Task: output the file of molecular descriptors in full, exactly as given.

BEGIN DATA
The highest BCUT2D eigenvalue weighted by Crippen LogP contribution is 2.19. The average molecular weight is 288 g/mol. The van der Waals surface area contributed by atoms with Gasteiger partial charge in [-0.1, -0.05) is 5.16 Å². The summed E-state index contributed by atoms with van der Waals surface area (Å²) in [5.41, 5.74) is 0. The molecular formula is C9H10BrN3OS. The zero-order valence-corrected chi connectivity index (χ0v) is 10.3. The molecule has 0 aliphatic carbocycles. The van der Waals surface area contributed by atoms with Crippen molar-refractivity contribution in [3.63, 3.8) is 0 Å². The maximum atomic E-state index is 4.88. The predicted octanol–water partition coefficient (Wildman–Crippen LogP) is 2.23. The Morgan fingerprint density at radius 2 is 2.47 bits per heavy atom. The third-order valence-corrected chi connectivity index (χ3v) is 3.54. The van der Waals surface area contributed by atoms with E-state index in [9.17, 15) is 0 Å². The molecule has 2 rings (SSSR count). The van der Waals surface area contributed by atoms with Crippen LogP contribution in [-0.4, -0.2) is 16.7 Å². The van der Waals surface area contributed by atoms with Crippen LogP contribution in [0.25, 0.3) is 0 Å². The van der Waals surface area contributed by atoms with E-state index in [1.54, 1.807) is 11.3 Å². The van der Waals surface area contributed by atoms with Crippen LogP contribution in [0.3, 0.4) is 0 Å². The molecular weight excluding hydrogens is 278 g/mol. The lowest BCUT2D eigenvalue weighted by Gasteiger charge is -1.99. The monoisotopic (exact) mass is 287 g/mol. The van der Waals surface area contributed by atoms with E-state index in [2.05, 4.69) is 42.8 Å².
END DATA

The highest BCUT2D eigenvalue weighted by Crippen LogP contribution is 2.19. The average molecular weight is 288 g/mol. The van der Waals surface area contributed by atoms with Gasteiger partial charge in [-0.1, -0.05) is 5.16 Å². The summed E-state index contributed by atoms with van der Waals surface area (Å²) in [5.41, 5.74) is 0. The molecular formula is C9H10BrN3OS. The zero-order valence-corrected chi connectivity index (χ0v) is 10.3. The molecule has 0 aliphatic carbocycles. The van der Waals surface area contributed by atoms with Crippen molar-refractivity contribution in [3.63, 3.8) is 0 Å². The maximum atomic E-state index is 4.88. The predicted octanol–water partition coefficient (Wildman–Crippen LogP) is 2.23. The Morgan fingerprint density at radius 2 is 2.47 bits per heavy atom. The third-order valence-corrected chi connectivity index (χ3v) is 3.54. The van der Waals surface area contributed by atoms with E-state index in [9.17, 15) is 0 Å². The molecule has 2 rings (SSSR count). The van der Waals surface area contributed by atoms with Crippen LogP contribution in [-0.4, -0.2) is 16.7 Å². The van der Waals surface area contributed by atoms with Crippen LogP contribution in [0.25, 0.3) is 0 Å². The van der Waals surface area contributed by atoms with E-state index in [1.54, 1.807) is 11.3 Å². The van der Waals surface area contributed by atoms with Crippen LogP contribution in [0.3, 0.4) is 0 Å². The molecular weight excluding hydrogens is 278 g/mol. The lowest BCUT2D eigenvalue weighted by Gasteiger charge is -1.99. The monoisotopic (exact) mass is 287 g/mol. The van der Waals surface area contributed by atoms with E-state index in [2.05, 4.69) is 42.8 Å².